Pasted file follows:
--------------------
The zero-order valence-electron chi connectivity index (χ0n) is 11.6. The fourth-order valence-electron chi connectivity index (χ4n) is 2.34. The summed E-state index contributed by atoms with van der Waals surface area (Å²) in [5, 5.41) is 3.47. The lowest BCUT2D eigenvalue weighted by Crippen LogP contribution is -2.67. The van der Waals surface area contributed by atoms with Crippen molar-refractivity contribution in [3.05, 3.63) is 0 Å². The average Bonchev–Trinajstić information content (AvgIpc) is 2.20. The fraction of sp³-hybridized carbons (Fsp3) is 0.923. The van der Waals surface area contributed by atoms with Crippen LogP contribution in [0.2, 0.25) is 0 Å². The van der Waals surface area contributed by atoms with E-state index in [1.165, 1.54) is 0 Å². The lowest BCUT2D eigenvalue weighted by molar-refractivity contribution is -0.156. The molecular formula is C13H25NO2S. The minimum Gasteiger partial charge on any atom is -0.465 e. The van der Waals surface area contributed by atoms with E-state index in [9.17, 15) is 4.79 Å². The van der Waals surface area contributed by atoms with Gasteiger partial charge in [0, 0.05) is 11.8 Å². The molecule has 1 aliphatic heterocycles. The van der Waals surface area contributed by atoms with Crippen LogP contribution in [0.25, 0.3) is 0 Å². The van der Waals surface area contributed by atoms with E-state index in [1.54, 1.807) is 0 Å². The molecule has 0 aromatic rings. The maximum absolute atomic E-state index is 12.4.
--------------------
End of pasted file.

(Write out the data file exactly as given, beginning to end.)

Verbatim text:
The zero-order valence-electron chi connectivity index (χ0n) is 11.6. The fourth-order valence-electron chi connectivity index (χ4n) is 2.34. The summed E-state index contributed by atoms with van der Waals surface area (Å²) in [5, 5.41) is 3.47. The lowest BCUT2D eigenvalue weighted by Crippen LogP contribution is -2.67. The van der Waals surface area contributed by atoms with Crippen molar-refractivity contribution in [3.05, 3.63) is 0 Å². The average Bonchev–Trinajstić information content (AvgIpc) is 2.20. The fraction of sp³-hybridized carbons (Fsp3) is 0.923. The van der Waals surface area contributed by atoms with Crippen LogP contribution in [0.2, 0.25) is 0 Å². The van der Waals surface area contributed by atoms with E-state index in [1.165, 1.54) is 0 Å². The lowest BCUT2D eigenvalue weighted by molar-refractivity contribution is -0.156. The molecular formula is C13H25NO2S. The minimum Gasteiger partial charge on any atom is -0.465 e. The van der Waals surface area contributed by atoms with E-state index in [9.17, 15) is 4.79 Å². The van der Waals surface area contributed by atoms with Gasteiger partial charge in [0, 0.05) is 11.8 Å². The molecule has 1 aliphatic heterocycles. The van der Waals surface area contributed by atoms with Crippen LogP contribution in [0.25, 0.3) is 0 Å². The van der Waals surface area contributed by atoms with E-state index in [1.54, 1.807) is 0 Å². The molecule has 0 aromatic rings. The maximum absolute atomic E-state index is 12.4.